In recent years, homebuyers have shifted toward more energy-efficient homes, a trend you’ve likely discovered in the selections your clients are making including construction materials, finishes and appliances. Research has shown the cooler the attic space, the less time the home’s air conditioning unit must run to keep the living space comfortable.
If you’re a builder weighing the choice between radiant barrier sheathing versus spray foam insulation to reduce attic heat, there are many factors to consider. And it’s likely your customers have questions about the difference between attic spray foam and radiant barrier as well.
Radiant barriers consist of a reflective surface bonded to a sheathing material, such as engineered wood. Typically installed in attics, radiant barriers reduce radiant heat transfer and tend to be more effective in warmer climates.
Installed throughout a home, insulation regulates the flow of heat. Essentially, it protects in the winter by retaining heat in the home and in the summer by keeping the heat out. It can be made of many different materials, such as spray foam, rigid foam or loose fill.
Spray foam insulation should never be installed in direct contact with radiant barriers. This will negate the function of the radiant barrier because an air gap is required for the radiant barrier to work properly in reducing radiant heat. Radiant barrier sheathing can provide impressive temperature reductions in attics while also offering structural strength.
No, radiant barriers cannot replace insulation. The code does not recognize any R-value from a radiant barrier. Spray foam has become increasingly popular because of the ease of installation. However, radiant barriers, such as LP® TechShield® Radiant Barrier, help keep heat from emitting into the attic space in the first place, cooling attic temperatures by up to 30°F.
Radiant barriers must be installed with an air gap. LP recommends a minimum of 3/4” air space between the barrier and the foam.
Proven Durability: Traditional vented attic assemblies with radiant barriers have a long history of reliable performance. Such systems allow for continuous drying of roofing materials during construction and throughout the life of the structure. Spray foam applied to the underside of the roof deck has the potential to trap moisture caused by roof leaks, potentially leading to rot and decay of the roof framing. These issues may go unnoticed for years until it’s too late.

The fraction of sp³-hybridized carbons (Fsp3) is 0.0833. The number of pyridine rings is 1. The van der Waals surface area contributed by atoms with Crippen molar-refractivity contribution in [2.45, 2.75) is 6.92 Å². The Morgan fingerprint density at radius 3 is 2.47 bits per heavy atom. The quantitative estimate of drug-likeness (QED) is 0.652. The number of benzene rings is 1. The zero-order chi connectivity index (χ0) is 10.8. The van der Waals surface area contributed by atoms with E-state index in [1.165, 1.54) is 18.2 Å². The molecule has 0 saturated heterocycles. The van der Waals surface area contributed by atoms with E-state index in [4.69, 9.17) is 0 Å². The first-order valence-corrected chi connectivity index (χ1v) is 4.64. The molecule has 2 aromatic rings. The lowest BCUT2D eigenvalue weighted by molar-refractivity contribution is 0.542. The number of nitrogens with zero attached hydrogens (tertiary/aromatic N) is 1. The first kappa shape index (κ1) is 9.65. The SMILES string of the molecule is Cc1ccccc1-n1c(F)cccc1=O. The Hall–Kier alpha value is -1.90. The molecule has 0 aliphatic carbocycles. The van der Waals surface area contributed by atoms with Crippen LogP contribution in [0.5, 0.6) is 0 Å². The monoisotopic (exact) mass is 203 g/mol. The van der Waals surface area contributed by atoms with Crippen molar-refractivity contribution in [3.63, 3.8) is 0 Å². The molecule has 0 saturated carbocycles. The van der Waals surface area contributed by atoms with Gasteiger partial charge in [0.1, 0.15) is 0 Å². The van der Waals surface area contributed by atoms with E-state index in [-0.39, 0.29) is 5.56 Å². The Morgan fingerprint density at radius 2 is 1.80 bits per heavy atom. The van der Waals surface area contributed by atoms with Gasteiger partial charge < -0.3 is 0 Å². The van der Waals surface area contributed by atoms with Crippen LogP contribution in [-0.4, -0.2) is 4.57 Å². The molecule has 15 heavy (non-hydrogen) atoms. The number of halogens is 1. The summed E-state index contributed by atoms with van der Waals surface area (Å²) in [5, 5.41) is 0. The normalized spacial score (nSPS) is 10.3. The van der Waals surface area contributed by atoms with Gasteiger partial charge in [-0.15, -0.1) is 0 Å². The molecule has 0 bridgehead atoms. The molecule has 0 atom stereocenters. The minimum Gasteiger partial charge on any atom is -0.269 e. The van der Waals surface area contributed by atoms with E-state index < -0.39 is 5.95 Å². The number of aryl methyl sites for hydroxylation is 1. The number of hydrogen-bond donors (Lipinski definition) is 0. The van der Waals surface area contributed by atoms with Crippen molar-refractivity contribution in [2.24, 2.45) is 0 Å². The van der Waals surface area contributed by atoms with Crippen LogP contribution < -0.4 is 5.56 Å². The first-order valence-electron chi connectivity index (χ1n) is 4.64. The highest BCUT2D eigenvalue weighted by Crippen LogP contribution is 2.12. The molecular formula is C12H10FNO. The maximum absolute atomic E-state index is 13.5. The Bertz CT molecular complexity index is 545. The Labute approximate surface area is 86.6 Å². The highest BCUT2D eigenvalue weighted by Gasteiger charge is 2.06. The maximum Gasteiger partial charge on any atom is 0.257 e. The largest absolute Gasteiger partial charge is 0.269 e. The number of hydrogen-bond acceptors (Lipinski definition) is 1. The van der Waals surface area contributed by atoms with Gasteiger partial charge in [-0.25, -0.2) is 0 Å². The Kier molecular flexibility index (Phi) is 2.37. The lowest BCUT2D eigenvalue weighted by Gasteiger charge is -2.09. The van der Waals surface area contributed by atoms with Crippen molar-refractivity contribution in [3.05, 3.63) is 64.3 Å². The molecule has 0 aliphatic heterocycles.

Complementary Systems: Attic insulation works by slowing conductive heat flow from the attic into the living space, whereas radiant barriers reduce radiant energy from heating the attic. This reduction in attic temperature significantly improves the efficiency of attic insulation. Combined, the two systems result in a highly energy-efficient and cost-effective solution.
Cost Efficiency: Spray foam is expensive, sometimes thousands of dollars more than other types of insulation. Additionally, spray foaming the entire roof deck consumes far more insulation than would be required on the attic floor in a typical vented attic assembly.
Better Ratio of Conditioned Space vs. Livable Space: When attic floor insulation is eliminated, foam-encapsulated attics significantly increase the volume of space the homeowner must pay to condition without increasing livable space.
Easier Installation: Radiant barrier sheathing doesn’t require any special expertise to install, while spray foam insulation requires highly trained installers using special equipment.
For more on LP® TechShield® Radiant Barrier sheathing, hear what Jordan Smith has to say about the product.
Does a radiant barrier attract lightning?
Structures with radiant barriers have not been proven to attract lightning at a higher rate than structures without them.
Does a radiant barrier affect Wi-Fi?
While metallic materials can impact signals, it is unlikely for a radiant barrier to be the cause of disrupted Wi-Fi.
How long does a radiant barrier last?
LP TechShield Radiant Barrier sheathing is designed to withstand the test of time as it’s manufactured for durability with wax and resin to create a strong OSB substrate. It’s also backed by a 20-year transferable limited warranty, showing LP’s confidence in the product’s functionality for years to come.
Looking for more information? Find everything you need to know about LP TechShield panels by clicking here.
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